SCITUATE, R.I. (WPRI) - The officials charged with overseeing Scituate's troubled police pension plan held next to no meetings for more than a decade as the plan's cash shortfall quadrupled to $8 million, a Target 12 investigation has discovered.
Between the middle of 1999 and July 2011 - a time period that spanned the Clinton, Bush and Obama administrations - the Scituate Police Pension Board held exactly one meeting, on May 8, 2006, where members discussed collective bargaining but not the health of the plan, according to records obtained by Target 12 and confirmed by local officials.
Over that same 12-year stretch the police pension plan's unfunded liability - the shortfall between benefits owed to officers and the assets set aside to pay them - soared from just under $2 million to more than $8 million, leaving the plan only 28% funded, an analysis of Scituate's municipal audits reveals.
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The $8.2 million unfunded liability in the police pension plan is equal to nearly a third of Scituate's $26.8 million town budget last year. A 2011 study by the Rhode Island Auditor General's office found Scituate's pension funding was the third-lowest in the state.
The chairman of the Scituate Police Pension Board throughout its 12-year hiatus was Theodore Przybyla, a Republican who was the elected treasurer there from 1996 until last November, when he lost his bid for an eighth term to Democrat Sharon Johnson.
Chairman unaware if board met
When Target 12 first asked whether it was true the pension board had met only once between 1999 and 2011, Przybyla didn't know the answer despite the fact that he was its chairman.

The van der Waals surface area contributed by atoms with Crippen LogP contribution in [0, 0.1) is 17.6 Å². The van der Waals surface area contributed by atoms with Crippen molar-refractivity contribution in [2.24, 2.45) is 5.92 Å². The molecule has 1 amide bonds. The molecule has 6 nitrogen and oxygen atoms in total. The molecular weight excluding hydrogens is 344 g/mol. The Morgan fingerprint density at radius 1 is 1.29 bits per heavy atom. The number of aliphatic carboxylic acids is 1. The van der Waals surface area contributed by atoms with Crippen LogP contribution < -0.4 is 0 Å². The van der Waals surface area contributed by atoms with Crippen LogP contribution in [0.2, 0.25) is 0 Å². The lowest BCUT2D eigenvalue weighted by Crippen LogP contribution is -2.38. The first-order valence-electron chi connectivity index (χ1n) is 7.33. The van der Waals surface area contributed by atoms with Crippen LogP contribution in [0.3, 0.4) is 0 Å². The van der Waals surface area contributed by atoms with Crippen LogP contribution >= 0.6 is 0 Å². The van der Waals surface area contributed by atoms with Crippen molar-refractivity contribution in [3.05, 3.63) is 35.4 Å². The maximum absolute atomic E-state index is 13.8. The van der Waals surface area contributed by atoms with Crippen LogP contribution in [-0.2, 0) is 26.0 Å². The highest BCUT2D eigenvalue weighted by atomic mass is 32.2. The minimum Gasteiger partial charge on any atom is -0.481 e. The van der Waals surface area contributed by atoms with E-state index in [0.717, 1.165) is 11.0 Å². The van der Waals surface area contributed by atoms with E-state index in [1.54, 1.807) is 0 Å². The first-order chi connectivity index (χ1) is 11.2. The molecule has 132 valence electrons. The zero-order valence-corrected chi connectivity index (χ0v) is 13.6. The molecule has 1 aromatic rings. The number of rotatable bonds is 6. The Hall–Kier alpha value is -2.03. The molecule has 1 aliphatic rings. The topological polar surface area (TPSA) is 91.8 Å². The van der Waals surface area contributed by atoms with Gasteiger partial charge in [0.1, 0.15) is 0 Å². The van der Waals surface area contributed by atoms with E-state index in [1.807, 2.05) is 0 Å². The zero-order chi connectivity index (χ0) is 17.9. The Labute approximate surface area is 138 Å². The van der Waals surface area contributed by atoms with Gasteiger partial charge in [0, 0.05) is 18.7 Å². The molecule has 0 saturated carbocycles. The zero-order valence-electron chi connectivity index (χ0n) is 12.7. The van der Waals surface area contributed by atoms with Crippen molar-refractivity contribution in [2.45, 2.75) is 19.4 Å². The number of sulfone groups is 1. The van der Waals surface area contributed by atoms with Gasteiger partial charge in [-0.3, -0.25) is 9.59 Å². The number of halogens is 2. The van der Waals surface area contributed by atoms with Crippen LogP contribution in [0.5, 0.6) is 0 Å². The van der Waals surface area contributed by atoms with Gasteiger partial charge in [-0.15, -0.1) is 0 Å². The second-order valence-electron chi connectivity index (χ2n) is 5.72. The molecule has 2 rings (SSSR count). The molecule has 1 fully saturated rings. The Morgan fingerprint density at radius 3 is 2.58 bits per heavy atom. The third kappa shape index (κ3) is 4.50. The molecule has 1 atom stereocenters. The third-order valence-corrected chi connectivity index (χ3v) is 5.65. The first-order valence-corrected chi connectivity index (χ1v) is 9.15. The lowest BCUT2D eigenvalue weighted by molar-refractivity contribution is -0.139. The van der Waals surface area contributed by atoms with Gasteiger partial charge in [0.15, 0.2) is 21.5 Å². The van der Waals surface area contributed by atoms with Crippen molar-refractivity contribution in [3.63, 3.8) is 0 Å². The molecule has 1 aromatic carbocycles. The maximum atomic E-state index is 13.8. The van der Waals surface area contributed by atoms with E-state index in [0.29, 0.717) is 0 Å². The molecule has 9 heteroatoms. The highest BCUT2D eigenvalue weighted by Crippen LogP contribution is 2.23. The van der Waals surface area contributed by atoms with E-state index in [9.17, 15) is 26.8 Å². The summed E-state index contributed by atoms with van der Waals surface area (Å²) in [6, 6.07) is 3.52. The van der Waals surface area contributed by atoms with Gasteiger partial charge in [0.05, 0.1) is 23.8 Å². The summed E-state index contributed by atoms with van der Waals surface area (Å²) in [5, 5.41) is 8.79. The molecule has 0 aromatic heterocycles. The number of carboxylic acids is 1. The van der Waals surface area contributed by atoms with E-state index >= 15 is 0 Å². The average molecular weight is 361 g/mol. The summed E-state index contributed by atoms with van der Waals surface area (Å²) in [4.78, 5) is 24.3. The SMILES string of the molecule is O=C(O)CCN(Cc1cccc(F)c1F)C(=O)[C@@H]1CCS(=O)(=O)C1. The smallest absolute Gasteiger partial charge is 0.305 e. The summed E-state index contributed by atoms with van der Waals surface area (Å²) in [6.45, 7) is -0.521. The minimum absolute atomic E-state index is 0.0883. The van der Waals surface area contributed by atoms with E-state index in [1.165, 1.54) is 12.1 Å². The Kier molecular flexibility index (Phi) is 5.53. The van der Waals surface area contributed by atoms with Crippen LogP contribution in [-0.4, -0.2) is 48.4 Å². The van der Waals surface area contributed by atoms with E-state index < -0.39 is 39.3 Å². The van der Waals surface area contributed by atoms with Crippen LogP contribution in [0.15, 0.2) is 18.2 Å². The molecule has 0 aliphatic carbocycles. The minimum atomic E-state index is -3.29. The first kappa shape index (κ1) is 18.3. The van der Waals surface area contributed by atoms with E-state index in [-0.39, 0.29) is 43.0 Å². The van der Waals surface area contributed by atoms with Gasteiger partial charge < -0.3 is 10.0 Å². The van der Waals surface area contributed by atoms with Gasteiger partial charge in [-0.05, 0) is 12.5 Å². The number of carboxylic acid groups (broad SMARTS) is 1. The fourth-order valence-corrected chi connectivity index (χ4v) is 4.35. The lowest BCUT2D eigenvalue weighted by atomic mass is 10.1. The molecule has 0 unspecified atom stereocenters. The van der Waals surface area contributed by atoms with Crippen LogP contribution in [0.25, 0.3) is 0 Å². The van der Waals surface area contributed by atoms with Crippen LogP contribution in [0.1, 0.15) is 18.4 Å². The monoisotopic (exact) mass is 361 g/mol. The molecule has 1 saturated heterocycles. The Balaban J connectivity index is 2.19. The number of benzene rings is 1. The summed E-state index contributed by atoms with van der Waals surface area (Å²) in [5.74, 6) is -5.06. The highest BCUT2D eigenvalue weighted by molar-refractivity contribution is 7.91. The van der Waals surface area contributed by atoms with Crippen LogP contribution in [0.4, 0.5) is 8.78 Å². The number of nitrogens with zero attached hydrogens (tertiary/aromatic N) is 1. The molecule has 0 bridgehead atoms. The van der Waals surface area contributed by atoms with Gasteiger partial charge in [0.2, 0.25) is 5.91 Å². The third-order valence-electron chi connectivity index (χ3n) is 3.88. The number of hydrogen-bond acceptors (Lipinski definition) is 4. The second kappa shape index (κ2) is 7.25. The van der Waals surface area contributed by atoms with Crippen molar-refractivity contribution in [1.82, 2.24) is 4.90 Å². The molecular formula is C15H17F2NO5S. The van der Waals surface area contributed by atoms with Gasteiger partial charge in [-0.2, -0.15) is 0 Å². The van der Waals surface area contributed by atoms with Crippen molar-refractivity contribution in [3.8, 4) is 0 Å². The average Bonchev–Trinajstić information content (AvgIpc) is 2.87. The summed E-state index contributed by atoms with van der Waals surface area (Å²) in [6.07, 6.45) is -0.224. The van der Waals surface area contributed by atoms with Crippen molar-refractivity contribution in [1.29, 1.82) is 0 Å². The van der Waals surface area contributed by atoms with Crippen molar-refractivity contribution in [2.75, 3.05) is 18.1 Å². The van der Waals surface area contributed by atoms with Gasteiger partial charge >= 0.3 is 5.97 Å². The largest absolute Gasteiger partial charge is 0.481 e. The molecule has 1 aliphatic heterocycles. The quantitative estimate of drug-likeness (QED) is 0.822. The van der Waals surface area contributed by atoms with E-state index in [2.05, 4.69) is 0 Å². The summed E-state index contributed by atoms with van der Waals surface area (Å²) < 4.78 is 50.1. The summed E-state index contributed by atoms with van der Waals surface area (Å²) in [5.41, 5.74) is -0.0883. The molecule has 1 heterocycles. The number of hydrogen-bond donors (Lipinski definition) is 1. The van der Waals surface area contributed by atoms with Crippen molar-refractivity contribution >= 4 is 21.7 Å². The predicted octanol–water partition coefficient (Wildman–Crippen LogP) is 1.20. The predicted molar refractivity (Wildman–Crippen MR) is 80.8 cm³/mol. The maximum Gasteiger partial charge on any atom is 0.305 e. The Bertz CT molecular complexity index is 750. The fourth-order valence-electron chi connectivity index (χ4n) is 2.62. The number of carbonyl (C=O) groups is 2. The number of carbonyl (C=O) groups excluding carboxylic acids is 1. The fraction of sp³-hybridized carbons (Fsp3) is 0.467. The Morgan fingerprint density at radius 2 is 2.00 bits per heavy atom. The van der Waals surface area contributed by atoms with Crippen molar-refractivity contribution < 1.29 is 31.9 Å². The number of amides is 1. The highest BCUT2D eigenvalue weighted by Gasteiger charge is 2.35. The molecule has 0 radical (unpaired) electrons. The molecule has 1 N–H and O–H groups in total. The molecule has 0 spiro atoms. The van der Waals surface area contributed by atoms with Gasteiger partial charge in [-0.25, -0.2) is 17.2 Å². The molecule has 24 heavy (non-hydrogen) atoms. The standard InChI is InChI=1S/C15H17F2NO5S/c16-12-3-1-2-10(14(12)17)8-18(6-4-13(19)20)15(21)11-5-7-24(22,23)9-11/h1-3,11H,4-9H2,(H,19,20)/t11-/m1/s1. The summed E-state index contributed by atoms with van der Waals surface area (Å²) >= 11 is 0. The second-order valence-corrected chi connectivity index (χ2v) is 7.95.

"Karen, is the meeting question correct. Ten years without a meeting seems unlikely," Przybyla replied in an email apparently meant for the deputy treasurer, Karen Beattie, but instead sent to Target 12. Beattie later confirmed that there was no evidence the pension board had met more than once during those years.
Przybyla refused multiple requests for an interview to discuss his oversight of the plan. Target 12 finally tracked him down in the parking lot of Coventry Town Hall, where he works as the finance director. Przybyla again refused to answer questions, saying the unexpected interview was "not appropriate" and then disappearing into town hall.
In an email sent the next morning, Przybyla said questions about the pension plan should be directed to Johnson, who replaced him as treasurer in January. He said members of the town council are responsible for dealing with the pension plan, not the treasurer and the pension board, and that he'd provided the council with documents and other information that discussed its finances.